‘Injustice with youth’: Senators seek details of retired army officers employed by Nadra

The Senate saw a debate on Wednesday over the recruitment of armed forces personnel in the National Database Registration Authority (Nadra), with members of the opposition benches calling for specific details.

“I had questioned how many people are on deputation in Nadra and how many retired armed forces personnel are working in Nadra,” said Jamaat-i-Islami (JI) Senator Mushtaq Ahmed.

He added that the answer he had been provided was unsatisfactory and explained that he was asking about the number of retired armed forces personnel that were re-employed in Nadra.

“According to my perception and information, a great number of retired armed forces personnel have again been employed in Nadra despite unemployment increasing in Pakistan and no jobs for our large number of graduates from educational institutions.

“I think giving such jobs again with great privileges and perks to those who have reached retirement age is an injustice with the youth,” Ahmed said. Reiterating his question, he said he should be informed about the number of retired armed forces personnel employed in Nadra and the positions they were employed at.

Responding to the JI senator, Minister of State for Parliamentary Affairs Ali Muhammad Khan said six people were employed on deputation in Nadra and they have not retired members of the armed forces.

The minister said a fresh question needed to be submitted for Ahmed’s concerns to be fully addressed since the current question was regarding people employed through deputation.

PML-N Senator Azam Nazeer Tarar then further shaped the question and asked for precise details of the number of retired army officers employed, their date of appointment, their responsibilities and whether they had additional qualifications meriting their employment.

“Around two months back, I read in a newspaper that closes to two dozen directors and deputy directors — all retired army officers — were [employed] in one day,” Tarar said.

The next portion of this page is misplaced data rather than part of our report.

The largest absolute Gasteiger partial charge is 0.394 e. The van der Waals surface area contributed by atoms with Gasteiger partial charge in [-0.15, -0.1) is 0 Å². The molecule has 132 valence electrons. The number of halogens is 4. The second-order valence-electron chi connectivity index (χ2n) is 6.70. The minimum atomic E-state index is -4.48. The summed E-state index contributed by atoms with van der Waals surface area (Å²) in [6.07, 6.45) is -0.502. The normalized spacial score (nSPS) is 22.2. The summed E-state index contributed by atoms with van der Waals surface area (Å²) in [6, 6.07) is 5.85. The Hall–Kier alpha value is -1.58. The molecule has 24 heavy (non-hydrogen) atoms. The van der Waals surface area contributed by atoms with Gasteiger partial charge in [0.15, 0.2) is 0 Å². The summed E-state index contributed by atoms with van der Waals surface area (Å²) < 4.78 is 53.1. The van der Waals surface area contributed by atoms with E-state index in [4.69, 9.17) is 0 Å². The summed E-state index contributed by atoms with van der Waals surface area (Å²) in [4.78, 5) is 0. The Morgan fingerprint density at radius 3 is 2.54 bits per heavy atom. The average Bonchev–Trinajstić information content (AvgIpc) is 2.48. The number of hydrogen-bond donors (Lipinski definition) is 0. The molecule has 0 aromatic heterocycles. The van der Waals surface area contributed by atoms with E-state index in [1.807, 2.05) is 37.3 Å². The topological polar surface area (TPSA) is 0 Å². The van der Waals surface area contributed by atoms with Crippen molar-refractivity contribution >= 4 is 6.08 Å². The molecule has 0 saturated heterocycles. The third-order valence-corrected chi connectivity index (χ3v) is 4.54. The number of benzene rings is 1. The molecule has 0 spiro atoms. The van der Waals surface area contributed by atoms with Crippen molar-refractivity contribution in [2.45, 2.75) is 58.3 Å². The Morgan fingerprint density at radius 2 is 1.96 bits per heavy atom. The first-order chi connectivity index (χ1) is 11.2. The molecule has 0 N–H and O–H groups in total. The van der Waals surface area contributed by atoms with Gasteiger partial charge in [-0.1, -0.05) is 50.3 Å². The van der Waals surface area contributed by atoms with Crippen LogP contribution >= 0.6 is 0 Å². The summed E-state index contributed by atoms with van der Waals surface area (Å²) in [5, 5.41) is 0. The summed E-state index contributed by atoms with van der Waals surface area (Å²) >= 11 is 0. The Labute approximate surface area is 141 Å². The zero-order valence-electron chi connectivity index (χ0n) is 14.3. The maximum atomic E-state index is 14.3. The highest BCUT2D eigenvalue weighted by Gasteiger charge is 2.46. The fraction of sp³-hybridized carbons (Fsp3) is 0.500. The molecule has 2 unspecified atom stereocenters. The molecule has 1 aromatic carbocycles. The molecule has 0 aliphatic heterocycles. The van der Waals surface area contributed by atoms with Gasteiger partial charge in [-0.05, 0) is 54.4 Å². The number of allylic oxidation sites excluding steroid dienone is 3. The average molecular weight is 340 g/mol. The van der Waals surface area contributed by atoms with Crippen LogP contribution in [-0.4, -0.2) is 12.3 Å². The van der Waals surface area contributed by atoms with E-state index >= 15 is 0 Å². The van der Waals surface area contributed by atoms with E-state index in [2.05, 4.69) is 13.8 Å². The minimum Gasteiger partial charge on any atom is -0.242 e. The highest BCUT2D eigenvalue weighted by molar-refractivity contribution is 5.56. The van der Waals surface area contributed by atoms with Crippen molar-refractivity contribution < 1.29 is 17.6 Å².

The parliamentary affairs minister termed Tarar’s query a “very good question” and said it would be responded to in detail.

“No one is being given special privilege. These people are employed according to the job specification,” Khan said.

Ruckus over National Security Policy

The Senate session was also marred by sloganeering and protests by the opposition benches over the National Security Policy (NSP) not being brought to parliament.

PPP Senator Sherry Rehman said matters of “life and death” were related to national security. While commending the policy’s focus on economic security, she criticised the manner in which it was unveiled.

Rehman said it was expected that the policy would be brought to the Senate since it was the upper house of parliament which was the “biggest forum for legislation and policymaking”. She said the draft policy was presented in the National Security Committee meeting on December 6 which the opposition had boycotted and explained the reasons for doing so.

Rehman said that while the opposition leaders had been called to the meeting, the prime minister did not want to appear in that meeting and unless he took input and critique, then any such meeting would be “meaningless”.

She said input should have been taken from parliament, civil society, think tanks and other stakeholders. Rehman criticised the discrepancy between the economic focus of the NSP and what she said were “ground realities” — pointing to the government’s action such as introducing a mini-budget or taking loans.

“What NSP is this which didn’t come in front of parliament and wasn’t debated on and which parliament has no role in,” she thundered while PTI Senator Mohsin Aziz interrupted her speech.

“You want to resurrect those groups who are announcing jihad against Pakistan and the state and mainstream them and accept them? What NSP is this which is economically centred that IMF (International Monetary Fund) will run?”

The session then saw a heated exchange between, Rehman and Aziz with the former calling on the Senate chairman to control the house.

“Black laws are being brought in their tenure and they’re being given the cover of National Security Policy. This is a disgusting joke with Pakistan and the parliament,” Rehman hit out before calling on the opposition benches to stage a walkout.

Senate Chairman Sadiq Sanjrani repeatedly called on the treasury and opposition benches to return to their seats, ultimately succeeding in convincing the lawmakers to do so after some time